CHITTURI PERRAJU ALIAS SARADHI Vs. CHITTURI CHINA PERRAJU
LAWS(APH)-1955-11-19
HIGH COURT OF ANDHRA PRADESH
Decided on November 15,1955

CHITTURI PERRAJU ALIAS SARADHI Appellant
VERSUS
CHITTURI CHINA PERRAJU Respondents


Referred Judgements :-

ABDUL AZIZ KHAN V. APPAYASAMI NAICKER [REFERRED TO]
RAMASASTRULU V. BALAKRISHNA RAO [REFERRED TO]
FATEHCHAND DIPCHAND V. HIRALAL SHRAOGI [REFERRED TO]
GUDIVADA RAMA RAO V. POTTISWAMY [REFERRED TO]
KOLANDAYAMMAL VS. SINNAVELAPPA GOUNDAN [FOLLOWED ON]
M THIRUMALESHWARA BHATTA VS. BALIKE GOVINDA BHATTA [REFERRED TO]



Cited Judgements :-

P.N. KAILASANATHA MUDALIAR AND OTHERS VS. P. VISWANATHA MUDALIAR AND ANOTHER [LAWS(MAD)-1966-10-9] [REFERRED TO]
PARAMESWARAM PILLAI RAMAN PILLAI VS. LEKSHMI PILLA KAMALAMMA PILLA [LAWS(KER)-1957-4-21] [REFERRED TO]


JUDGEMENT

Viswanatha Sastri, J. - (1.)The plaintiffs are the appellants in this appeal. They sued for partition and delivery of separate possession of their 1 /6th share of their family properties free from the claims of purchasers at a sale held by the Official Receiver in the insolvency of their paternal grand-father the first defendant. Defendants 2 to 4 are the sons of the fist defendant and the plaintiffs are the sons of the second defendant. The ist defendant was adjudicated an insolvent in I.P. No. 23 of 1936 in 1937. The Official Receiver in whom the properties of the insolvent vested sold them to various purchasers in the course of administration. The sales by the Official Receiver were effected in 1939. The case of the plaintiffs was that the sales by the Official Receiver did not convey their shares in the joint family properties or even the share of their father the second defendant and all that the purchsers got under the sale effected by the Official Receiver in their favour was the 1 /4th share of the first defendant, the insolvent, in the family properties. There was no challenge by the plaintiffs that the debts incurred by the first defendant were tainted by immorality or illegality or were such as would not be binding on the plaintiffs' share of the family properties by reason of their pious obligation to discharge the debts of their paternal grand-father. In the Court below, the plaintiffs were met by the defence that under section 28-A of the Provincial Insolvency Act V of 1920 the property of the insolvent comprised the capacity to exercise and to take proceedings for exercising all such powers in or over or in respect of property as might have been exercised by the insolvent for his own benefit at the commencement of his insolvency and that the Official Receiver had exercised the power of the insolvent to sell the shares of his grand-sons.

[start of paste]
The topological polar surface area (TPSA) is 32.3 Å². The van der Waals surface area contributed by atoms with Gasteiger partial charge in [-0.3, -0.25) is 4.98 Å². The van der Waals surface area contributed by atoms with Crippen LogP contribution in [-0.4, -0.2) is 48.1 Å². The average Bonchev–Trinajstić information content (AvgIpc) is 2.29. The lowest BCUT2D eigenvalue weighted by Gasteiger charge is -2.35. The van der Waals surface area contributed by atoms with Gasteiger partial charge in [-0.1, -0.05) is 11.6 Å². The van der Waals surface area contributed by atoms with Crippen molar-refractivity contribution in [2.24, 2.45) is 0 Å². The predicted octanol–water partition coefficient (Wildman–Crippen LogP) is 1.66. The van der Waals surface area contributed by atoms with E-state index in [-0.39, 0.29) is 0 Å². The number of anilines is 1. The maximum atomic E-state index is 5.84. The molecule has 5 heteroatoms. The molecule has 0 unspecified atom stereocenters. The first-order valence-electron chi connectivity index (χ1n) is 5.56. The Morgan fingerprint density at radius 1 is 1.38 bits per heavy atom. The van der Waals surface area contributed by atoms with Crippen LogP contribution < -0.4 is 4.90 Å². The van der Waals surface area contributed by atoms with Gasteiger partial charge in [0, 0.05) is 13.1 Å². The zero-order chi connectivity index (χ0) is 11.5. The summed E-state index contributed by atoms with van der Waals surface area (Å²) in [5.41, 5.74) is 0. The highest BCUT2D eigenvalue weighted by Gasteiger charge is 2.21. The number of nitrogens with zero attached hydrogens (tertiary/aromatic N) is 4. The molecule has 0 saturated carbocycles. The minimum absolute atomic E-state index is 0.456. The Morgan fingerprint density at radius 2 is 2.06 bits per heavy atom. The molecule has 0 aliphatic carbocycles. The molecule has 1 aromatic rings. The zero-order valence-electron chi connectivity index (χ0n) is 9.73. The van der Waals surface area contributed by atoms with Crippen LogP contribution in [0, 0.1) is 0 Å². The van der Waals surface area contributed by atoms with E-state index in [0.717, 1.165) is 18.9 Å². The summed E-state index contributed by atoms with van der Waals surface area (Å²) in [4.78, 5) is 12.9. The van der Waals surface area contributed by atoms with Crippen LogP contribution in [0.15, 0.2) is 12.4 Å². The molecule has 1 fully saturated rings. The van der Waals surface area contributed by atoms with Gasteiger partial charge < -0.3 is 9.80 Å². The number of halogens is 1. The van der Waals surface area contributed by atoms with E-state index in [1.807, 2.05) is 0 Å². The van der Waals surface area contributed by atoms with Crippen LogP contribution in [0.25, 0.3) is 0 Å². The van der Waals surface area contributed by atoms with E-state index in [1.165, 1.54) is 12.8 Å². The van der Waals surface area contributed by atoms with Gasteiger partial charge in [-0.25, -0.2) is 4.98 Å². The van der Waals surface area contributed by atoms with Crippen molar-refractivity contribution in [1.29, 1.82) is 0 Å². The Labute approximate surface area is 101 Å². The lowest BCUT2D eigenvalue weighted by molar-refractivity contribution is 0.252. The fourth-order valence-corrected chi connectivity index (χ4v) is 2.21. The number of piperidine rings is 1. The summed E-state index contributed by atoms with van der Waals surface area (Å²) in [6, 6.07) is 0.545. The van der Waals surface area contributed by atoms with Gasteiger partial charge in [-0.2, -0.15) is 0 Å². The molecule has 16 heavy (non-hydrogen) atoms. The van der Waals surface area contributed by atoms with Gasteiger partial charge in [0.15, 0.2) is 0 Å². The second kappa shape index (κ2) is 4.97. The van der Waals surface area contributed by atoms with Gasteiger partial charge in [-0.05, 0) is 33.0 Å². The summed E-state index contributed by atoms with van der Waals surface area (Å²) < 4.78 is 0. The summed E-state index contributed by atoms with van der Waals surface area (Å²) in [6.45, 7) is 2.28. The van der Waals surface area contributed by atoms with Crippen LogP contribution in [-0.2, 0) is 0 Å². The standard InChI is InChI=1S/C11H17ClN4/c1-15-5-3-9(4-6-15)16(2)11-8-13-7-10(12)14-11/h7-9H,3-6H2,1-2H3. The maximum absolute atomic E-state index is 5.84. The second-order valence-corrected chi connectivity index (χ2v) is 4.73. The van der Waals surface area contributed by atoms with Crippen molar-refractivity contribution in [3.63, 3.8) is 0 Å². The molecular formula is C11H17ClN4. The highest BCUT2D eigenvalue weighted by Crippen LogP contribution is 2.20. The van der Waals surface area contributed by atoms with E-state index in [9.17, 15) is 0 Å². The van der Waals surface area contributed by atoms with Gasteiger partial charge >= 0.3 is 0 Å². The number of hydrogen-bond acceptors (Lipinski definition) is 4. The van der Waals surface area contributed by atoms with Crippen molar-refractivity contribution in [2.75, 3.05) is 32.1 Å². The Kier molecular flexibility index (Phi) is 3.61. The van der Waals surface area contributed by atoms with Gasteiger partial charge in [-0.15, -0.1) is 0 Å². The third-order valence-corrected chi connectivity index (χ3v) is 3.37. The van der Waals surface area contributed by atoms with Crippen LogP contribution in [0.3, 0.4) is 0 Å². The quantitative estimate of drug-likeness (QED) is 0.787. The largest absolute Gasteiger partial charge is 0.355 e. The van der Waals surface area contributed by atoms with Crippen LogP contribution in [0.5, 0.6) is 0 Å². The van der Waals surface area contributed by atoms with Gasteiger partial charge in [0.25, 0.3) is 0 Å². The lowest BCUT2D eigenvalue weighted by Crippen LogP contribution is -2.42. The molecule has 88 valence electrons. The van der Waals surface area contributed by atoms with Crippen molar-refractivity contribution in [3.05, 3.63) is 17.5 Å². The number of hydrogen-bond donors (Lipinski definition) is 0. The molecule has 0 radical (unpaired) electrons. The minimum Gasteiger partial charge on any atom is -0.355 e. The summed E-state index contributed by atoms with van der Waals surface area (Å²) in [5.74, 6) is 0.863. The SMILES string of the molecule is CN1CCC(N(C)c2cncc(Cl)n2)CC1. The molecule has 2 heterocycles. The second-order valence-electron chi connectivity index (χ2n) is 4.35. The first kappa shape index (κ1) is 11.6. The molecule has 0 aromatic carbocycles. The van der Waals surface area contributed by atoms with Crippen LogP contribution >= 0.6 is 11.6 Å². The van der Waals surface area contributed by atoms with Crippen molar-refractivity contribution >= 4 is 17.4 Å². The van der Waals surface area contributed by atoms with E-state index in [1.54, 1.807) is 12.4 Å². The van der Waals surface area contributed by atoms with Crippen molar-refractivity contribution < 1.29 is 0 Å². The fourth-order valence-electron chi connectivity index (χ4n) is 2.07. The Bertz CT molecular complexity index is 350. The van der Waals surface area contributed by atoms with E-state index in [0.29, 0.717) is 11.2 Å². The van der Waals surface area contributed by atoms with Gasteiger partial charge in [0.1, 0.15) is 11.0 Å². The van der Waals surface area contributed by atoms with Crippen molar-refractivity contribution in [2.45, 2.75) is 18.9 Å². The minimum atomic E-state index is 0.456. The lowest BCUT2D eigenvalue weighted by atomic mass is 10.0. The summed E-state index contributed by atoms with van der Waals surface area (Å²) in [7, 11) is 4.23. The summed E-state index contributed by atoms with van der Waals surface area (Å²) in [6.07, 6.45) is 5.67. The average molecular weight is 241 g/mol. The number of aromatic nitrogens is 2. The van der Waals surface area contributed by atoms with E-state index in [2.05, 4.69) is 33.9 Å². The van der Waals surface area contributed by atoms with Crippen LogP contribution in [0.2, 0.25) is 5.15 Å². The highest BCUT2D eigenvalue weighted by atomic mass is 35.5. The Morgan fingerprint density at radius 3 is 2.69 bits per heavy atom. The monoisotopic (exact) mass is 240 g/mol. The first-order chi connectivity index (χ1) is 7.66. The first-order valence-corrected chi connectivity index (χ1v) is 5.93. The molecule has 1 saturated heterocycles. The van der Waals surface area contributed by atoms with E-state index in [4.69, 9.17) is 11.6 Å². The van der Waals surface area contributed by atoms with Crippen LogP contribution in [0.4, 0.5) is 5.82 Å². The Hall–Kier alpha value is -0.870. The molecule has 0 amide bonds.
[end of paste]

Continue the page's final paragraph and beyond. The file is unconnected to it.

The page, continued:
(2.)It is well-known that the effect of the enactment of section 28-A of Act V of 1920 in 1948 was to supersede the decision of the Full Bench of the Madras High Court in Ramasastrulu v. Balakrishna Rao,(1942) 2 M.L.J. 457 : I.L.R. (1943) Mad. 83 (F.B.). which laid down that the insolvency of the father of a Mitakshara joint family would not vest in the Official Receiver the power of the father to sell the sons' shares for the discharge of debts binding on the sons either on the ground of family necessity or of pious obligation. The amendment of the law by the enactment of section 28-A was intended to be retrospective and was expressed to be such. It was contended on behalf of the alienees that the sale by the Official Receiver conveyed not only the interest of the insolvent but the entire interest in the property including the interest of the insolvent's sons and grand-sons. The alienees relied upon the amendment of the law by the enactment of section 28-A in support of their contention that on the adjudication of the first defendant as an insolvent not only his share but also his power to dispose of the shares of his sons and grand-sons vested in the Official Receiver under section 28 of the Provincial Insolvency Act.
(3.)In the Court below, a prolonged and strenuous argument was directed to establish that section 28-A. of the Provincial Insolvency Act was ultra vires the Central Legislature in-as-much as it affected rights in or over land and the transfer, alienation and devolution of agricultural land comprised in entry 21 of List II of the Provincial Legislative list of the Constitution Act of 1935. This contention was negatived by the learned Subordinate Judge in an exhaustive judgment. It was elaborately dealt with by Subba Rao and Panchapakesa Ayyar, JJ., in Kolandayammal v. Sinnavelappa Goundan, (1951) 2 M.L.J. 438. and the learned Judges came to the conclusion that section 28-A was intra vires the Dominion Legislature and the power to sell the entire joint family property including the shares of the sons vested in the Official Receiver on the insolvency of the father of a Mitakshara joint family. It is unnecessary for us to deal at length with the reasons that have been given by the learned Judges in support of their conclusion and it is enough to say that we are in respectful agreement with the decision.
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